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The hill of sacrifice: "Punchbowl" cemetery caretakers lay to rest those who have served

  • Published
  • By Orville F. Desjarlais Jr.
  • AIrman Magazine
The eruption of hot lava through the cracks in old coral reefs more than 75,000 years ago in Honolulu created a sight many enjoy visiting and even more want to be their final resting place, a place known as the "Punchbowl" cemetery.

When Senior Master Sgt. Jvanne Hoelscher visited the National Memorial Cemetery of the Pacific, she fell in love with the "Punchbowl."

Under the shade of trees that line a road, she saw that on plot D 109 lay to rest the noted World War II correspondent Ernie Pyle.

On either side of him are buried two unknown Soldiers. She noticed that in that place of reverence, the famous are laid to rest next to the unknown.

The indiscriminate cemetery is nestled in central Honolulu inside the pocket of a volcano's crater. It's as if the Koolau Mountain Range had cupped its stone hands to form a place for the cemetery. Its ancient trees, lush grass and manicured shrubs provide a carpet of greenery that masks the lava foundation.

It exudes a feeling of peacefulness and security. It was exactly what Sergeant Hoelscher was looking for because she was dying of breast cancer and seeking a final resting place.

She told very few people about her condition, not even those in her Air Force Reserve Unit, members of the 624th Regional Support Group at Hickam Air Force Base, Hawaii.

But, coworker Tech. Sgt. Jonathan Bussey knew.

Room in the cemetery

She told Sergeant Bussey of her condition because she needed his help. He's a cemetery caretaker at the Punchbowl when he's not pulling Reserve duty as a heavy construction equipment operator.

"She asked about the Punchbowl and how to get interred there," Sergeant Bussey said. "Sergeant Hoelscher was curious about how veterans and families are still being interred at the Punchbowl when it's considered to be a closed cemetery."

"Closed" means that although no room remains in the cemetery to bury people in caskets -- except when a husband, wife and their children can be buried at the same gravesite -- cremated remains are still accepted. Unlike other national cemeteries that sprawl out over a countryside, allowing room for headstones as far as the eye can see, the inside of the crater is only 111.5 acres. So far, nearly 50,000 people are laid to rest at the Punchbowl, where a funeral is held almost every day.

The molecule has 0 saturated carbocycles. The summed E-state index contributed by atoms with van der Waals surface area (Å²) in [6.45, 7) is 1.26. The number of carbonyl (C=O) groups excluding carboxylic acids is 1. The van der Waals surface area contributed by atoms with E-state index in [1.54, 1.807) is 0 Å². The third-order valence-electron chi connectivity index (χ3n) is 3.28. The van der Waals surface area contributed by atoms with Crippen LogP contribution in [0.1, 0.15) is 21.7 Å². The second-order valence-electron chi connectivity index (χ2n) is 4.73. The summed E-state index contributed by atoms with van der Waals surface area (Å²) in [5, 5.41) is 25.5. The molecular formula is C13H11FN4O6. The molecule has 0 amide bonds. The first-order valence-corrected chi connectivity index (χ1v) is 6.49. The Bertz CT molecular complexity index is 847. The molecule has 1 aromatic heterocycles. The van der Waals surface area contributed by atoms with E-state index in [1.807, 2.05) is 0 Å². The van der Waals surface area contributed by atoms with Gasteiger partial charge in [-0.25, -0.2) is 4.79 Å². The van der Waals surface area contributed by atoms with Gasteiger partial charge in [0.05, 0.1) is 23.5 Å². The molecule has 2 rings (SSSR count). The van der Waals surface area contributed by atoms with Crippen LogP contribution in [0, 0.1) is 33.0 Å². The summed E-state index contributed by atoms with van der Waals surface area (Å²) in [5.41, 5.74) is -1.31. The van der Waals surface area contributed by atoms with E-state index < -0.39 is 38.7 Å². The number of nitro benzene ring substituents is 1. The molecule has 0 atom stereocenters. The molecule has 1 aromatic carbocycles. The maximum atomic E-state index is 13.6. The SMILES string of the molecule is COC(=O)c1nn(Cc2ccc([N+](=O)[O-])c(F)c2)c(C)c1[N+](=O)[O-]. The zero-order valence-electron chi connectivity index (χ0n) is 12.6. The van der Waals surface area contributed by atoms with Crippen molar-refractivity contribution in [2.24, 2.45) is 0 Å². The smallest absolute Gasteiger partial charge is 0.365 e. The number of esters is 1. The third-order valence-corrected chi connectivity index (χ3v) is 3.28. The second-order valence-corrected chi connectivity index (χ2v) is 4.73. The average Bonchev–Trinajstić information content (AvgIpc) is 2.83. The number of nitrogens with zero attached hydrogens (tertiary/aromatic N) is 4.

Sergeant Bussey explained to her about all the burial rights for veterans and their families.

"Sergeant Hoelscher was always telling me that Punchbowl cemetery was a beautiful place and that she'd like to be interred there," Sergeant Bussey said.

On April 4, 2004, her wish came true. At 3 p.m. that day, she was interred in the National Memorial Cemetery of the Pacific. At age 51, she died of a disease that claims the lives of 40,000 women in the United States each year.

Her untimely death shocked her Reserve unit because so few knew of her illness, said Sergeant Bussey, who reacted differently. Although saddened by her death, he knew more needed to be done.

"I assisted the family with additional arrangements to make the interment less stressful for the family," Sergeant Bussey said.

The Committal Service

It was another beautiful day in Honolulu when Henry Hoelscher first stepped foot into the Punchbowl for his sister's funeral. Right away, he noticed the cemetery's rainforest lushness. While his hometown in Stillwater, Minn., was still recovering from a bleak winter, the cemetery was alive with colorful flowers, buzzing bees and chirping birds.

"I've been to a number of military cemeteries, and while they are places that move the heart by the sight of honored graves, the Punchbowl is much more," Mr. Hoelscher said. "The walls seem to wrap around you and provide a sense of seclusion and peace."

A small group of family members attended Sergeant Hoelscher's funeral -- including her father, mother and brother.

The cemetery staff requested an honor guard who presented an American flag to the parents. After the ceremony ended, the small group strolled to the interment wall, Sergeant Hoelscher's final resting place.

For Mr. Hoelscher, that was the most memorable part of the funeral.

"The walk from the pavilion to the interment committal court was peaceful," he said. "We were surrounded by family and friends in a warm, loving and beautiful space."

Although her unit had provided a formal ceremony in her honor, Sergeant Hoelscher's family felt that the Punchbowl's simple ceremony still remains as a special tribute to their daughter and sister, thanks, in part, to the efforts of Sergeant Bussey.

The caretaker

When some people discover what Sergeant Bussey does for a profession, they sometimes make fun of him by calling him an undertaker or a gravedigger. He takes it all in stride, because he knows what he does is important.

"When I tell them what I do, I also encourage them to come out to the Punchbowl for a visit. When they do, the place gives them a different outlook on life," Sergeant Bussey said.